In darkened Rangoon, Burmese get resourceful

Power is spotty, spurring locals to rig car batteries and use pulleys in lieu of elevators to bring goods up from the street.

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    Dots of light: Rangoon was dark a week after the cyclone. Four weeks later, power is not fully restored in large areas.
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Unable to read street signs at 8 p.m., a Burmese driver was lost in the darkness somewhere in a western township of his native Rangoon (Yangon). Ghostly figures of people emerged in the headlights, like deer on a mountain road. In the flickering light of passing cars, shoppers milled around a bustling food market, fumbling for money and buying fruit and vegetables sight unseen.

Four weeks after cyclone Nargis, electricity has not been fully restored to large areas of the largest city in Burma (Myanmar). "It hasn't been fixed, and it might not ever be fixed," says a student, reflecting an often-heard sentiment.

Power went out everywhere for three days after Nargis hit May 2 and May 3, knocking out communications across the south. Since then, government workers have gone door to door in Rangoon, demanding 50,000 kyat (about $50) to turn the lights back on in a home or office, locals say. Many families can't afford to pay that, a sum that is more than their monthly income.

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For 10 days after the cyclone, one well-connected family tried to stand down what they jokingly call "the prince of darkness." They implored him to serve his country, not himself, during a time of national mourning. The official said he had no choice, given the scarcity of resources. Low on candles and flashlight batteries, the family gave in, and got enough light to remove mangled trees and repair a roof.

Overwhelmed by a disaster that would challenge authorities in any country, the state appears to lack the resources to restore full power, which has always been on-again, off-again in Rangoon. Local reports say the storm knocked out more than 70 percent of Rangoon's 2,500 factories, including many power stations. The city consumes about half the country's electricity, especially at 500 factories in the Hlaing Tharyar Industrial Zone, which employ an estimated 120,000 workers. In another zone, one company, MGS Beverages, has been running on costly generators to produce vital drinking water.

Lights equal power

The ability to light up the night shows who has power and money in Rangoon. Near the Rangoon River port, the triple-diamond logo of Mitsubishi oozes red into a working-class neighborhood, where mongrels stalk people in the dark and snap at their heels. In the city center, strings of festive lights emanate from upscale restaurants and hotels, serving a new influx of aid workers.

Above all else, Shwedagon Pagoda, perhaps the most magnificent site in southeast Asia, shines gold upon the blackened city below.

Undaunted, Rangoon residents have invented ways to overcome their powerlessness. Lacking working elevators, residents on upper floors of apartment blocks use ropes to drop down money to street vendors and pull up newspapers and water bottles.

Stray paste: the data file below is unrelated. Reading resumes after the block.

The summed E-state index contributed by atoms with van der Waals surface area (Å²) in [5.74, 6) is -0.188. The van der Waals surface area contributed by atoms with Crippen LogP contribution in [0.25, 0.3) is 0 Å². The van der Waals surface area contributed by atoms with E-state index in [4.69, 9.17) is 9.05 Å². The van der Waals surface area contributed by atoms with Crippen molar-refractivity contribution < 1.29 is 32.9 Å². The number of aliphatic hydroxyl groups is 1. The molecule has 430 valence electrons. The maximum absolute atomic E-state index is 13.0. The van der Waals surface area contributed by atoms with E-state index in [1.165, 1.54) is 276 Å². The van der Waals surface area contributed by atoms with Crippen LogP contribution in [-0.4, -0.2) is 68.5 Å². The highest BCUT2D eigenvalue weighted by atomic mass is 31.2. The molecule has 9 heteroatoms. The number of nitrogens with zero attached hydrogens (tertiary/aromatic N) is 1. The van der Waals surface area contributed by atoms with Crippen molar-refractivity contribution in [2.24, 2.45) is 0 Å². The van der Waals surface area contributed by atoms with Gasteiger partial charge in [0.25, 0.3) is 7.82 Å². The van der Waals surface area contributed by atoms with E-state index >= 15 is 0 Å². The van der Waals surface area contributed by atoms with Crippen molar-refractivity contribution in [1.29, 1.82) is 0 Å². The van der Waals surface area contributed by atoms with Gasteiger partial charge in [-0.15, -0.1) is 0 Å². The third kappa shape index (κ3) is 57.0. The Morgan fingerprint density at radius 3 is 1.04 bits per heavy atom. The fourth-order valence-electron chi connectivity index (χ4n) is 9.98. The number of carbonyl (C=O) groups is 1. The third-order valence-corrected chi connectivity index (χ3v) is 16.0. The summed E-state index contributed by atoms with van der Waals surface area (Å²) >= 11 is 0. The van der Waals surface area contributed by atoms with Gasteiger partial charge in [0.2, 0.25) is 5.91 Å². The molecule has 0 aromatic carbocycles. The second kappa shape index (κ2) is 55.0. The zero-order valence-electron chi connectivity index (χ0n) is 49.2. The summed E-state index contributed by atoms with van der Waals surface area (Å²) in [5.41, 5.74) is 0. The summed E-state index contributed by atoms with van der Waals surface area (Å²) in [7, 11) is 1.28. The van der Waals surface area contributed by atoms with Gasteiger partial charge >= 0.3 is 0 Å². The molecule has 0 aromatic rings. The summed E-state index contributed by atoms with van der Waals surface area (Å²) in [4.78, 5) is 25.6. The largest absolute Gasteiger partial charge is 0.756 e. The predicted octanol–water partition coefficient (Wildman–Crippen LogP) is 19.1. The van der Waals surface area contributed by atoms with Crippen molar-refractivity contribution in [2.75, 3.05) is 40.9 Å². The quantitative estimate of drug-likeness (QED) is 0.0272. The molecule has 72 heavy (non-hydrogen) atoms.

Outside a pagoda, a street vendor uses a jury-rigged car battery to illuminate a tray of peanuts for sale from his bicycle cart. Car batteries are everywhere, lighting up tea stalls and snack joints. Streets are dotted with red boxes, in some cases containing auto engines converted into local power generators.

Since Burma doesn't produce generators, consumers have to pay around $100 for Chinese models, says the manager of an electronics store. But since diesel prices have doubled or tripled in the past month, others are waiting in the dark, hoping prices will come down.

Searching for TV signals

Those who have power are desperate for TV. The store manager says satellite dishes are a popular item. Technicians can be seen throughout the downtown core, carrying black panels on their backs or installing them on rooftops. Watching television, from home or abroad, at least offers respite from a month of national anguish.

In areas with electricity, locals are flocking to Internet cafes tucked away in the side-streets of bustling residential areas. Often run by long-haired rockers or young cyber-punks in longyis (sarongs), they're doing a good business, charging 500 kyat (about 50 cents) or more for an hour of surfing, accompanied by rock, rap, or religious music. But the surfing is often slow, and access comes in waves that crash throughout the day.

Some locals say they look to the Internet to fill the void of Western-style news in the local TV, radio, and print media. Most Burmese Web-surfers in the public Internet cafes, however, seem more interested in uploading family photos or chatting with friends than reading news sites, such as Google or Yahoo, that are sometimes blocked. Communicating by Internet is often cheaper and safer than paying 50 to 100 kyat per minute for local calls on patchy phone lines.

Many people doubt that authorities, who control the country's only server, have the time or energy to read through every individual e-mail. Already overloaded, the narrow Internet highway has been further jammed by the arrival of foreign aid workers, who are forced to rely on Internet communications because satellite phones are banned and cellphone SIM cards cost a whopping $2,000.

After the cafes close around 9 p.m., surfers wander home in the dark, avoiding potholes and stepping around puddles and prowling dogs.

"We can survive anything because we have to," says a Burmese netizen. "We are the toughest people in the world. When the apocalypse comes, we will be the last people to survive, because we are already near it."

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